If curbing your appetite is what you want, it may seem logical to load up on the MCT—but not so fast. There are two reasons for this: MCT oil still contains calories, and excessive calories will break your fast; and if your body isn’t used to MCT oil, too much can have a laxative effect and cause some pretty crappy side effects like abdominal pain, cramping, and diarrhea.
So, if you want to reap the benefits of MCT while still getting those from fasting, the right dose is important. Basically, you only want to take enough MCT oil to keep you going until you break your fast (i.e. suppress your hunger and prevent fatigue). The rest of the ideal dose can be taken alongside food or after you eat.
For most people, 1-2 teaspoons is enough to maintain energy and curb hunger for the time being. Because remember, MCT isn’t there to actually provide calories and substitute a meal; it’s there to support your energy demands during a fast.
For people who regularly fast and struggle to hit their hour goal, adding in a bit of MCT oil can be a great way to curb hunger and increase energy to get you to that 16-hour mark. And as long as you’re not using it as a crutch or sub for a meal, there’s no harm in it actually breaking your fast.
However, because all MCT products are different, you want to ensure that you’re actually consuming a pure product with C8 and C10 fats only. For us, we’re obviously partial to Performance Lab MCT.
It’s sourced from organic, non-GMO coconuts and contains C8+C10 MCTs only, so you don’t have to worry about kicking your digestive function on. All you’re getting is pure, clean energy to power you through your fast and other daily activities!
- SM Aly. Role of intermittent fasting on improving health and reducing diseases. Int J Health Sci (Qassim). 2014; 8(3): V-VI.
- SM Rothman, KJ Griffioen, R Wan, MP Mattson. Brain-derived neurotrophic factor as a regulator of systemic and brain energy metabolism and cardiovascular health. Ann N Y Acad Sci. 2012; 1264(1): 49-63.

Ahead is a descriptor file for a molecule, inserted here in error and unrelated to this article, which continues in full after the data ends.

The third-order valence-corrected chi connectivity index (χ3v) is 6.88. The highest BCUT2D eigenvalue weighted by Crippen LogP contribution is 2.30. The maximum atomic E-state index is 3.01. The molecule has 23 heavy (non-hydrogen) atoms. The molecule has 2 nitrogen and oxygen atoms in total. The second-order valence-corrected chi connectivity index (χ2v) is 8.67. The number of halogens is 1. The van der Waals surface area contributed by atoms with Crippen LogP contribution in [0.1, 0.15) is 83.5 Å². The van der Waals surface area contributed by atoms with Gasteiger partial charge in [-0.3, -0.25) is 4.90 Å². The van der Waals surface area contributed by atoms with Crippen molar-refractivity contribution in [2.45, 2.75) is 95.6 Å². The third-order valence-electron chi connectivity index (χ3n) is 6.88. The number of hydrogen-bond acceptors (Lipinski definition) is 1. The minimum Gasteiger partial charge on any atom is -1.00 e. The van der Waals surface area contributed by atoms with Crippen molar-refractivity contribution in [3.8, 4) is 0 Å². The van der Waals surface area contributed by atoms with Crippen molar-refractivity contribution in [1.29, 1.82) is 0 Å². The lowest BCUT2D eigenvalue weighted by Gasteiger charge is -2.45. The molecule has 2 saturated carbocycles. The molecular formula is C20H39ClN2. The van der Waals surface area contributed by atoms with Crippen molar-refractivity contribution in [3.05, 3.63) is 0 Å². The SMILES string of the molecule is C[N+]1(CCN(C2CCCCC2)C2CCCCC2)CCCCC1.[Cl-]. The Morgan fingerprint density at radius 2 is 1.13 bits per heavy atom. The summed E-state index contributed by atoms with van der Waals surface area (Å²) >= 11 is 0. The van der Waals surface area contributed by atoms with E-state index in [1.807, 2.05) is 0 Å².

- RE Patterson, DD Sears. Metabolic Effects of Intermittent Fasting. Annu Rev Nutr. 2017; 37: 371-393.
- M Bagherniya, AE Butler, GE Barreto, A Sahebkar. The effect of fasting or calorie restriction on autophagy induction: A review of the literature. Ageing Res Rev. 2018; 47: 183-197.
- MA Faris, S Kacimi, RA Al-Kurd, et al. Intermittent fasting during Ramadan attenuates proinflammatory cytokines and immune cells in healthy subjects. Nutr Res. 2012; 32(12): 947-955.
- E Cabré, JM Hernández-Pérez, L Fluvià, C Pastor, A Corominas, MA Gassull. Absorption and transport of dietary long-chain fatty acids in cirrhosis: a stable-isotope-tracing study. Am J Clin Nutr. 2005;81(3):692-701.
- AC Bach, VK Babayan. Medium-chain triglycerides: an update. Am J Clin Nutr. 1982;36(5):950-962.
- MP St-Onge, B Mayrsohn, M O'Keeffe, HR Kissileff, AR Choudhury, B Laferrère. Impact of medium and long chain triglycerides consumption on appetite and food intake in overweight men. Eur J Clin Nutr. 2014;68(10):1134-1140.
- C Beermann, J Jelinek, T Reinecker, A Hauenschild, G Boehm, HU Klör. Short term effects of dietary medium-chain fatty acids and n-3 long-chain polyunsaturated fatty acids on the fat metabolism of healthy volunteers. Lipids Health Dis. 2003;2:10.
- MP St-Onge. Dietary fats, teas, dairy, and nuts: potential functional foods for weight control? Am J Clin Nutr. 2005;81(1):7-15.
- DD Thomas, MC Stockman, L Yu, et al. Effects of medium chain triglycerides supplementation on insulin sensitivity and beta cell function: A feasibility study. PLoS One. 2019;14(12):e0226200.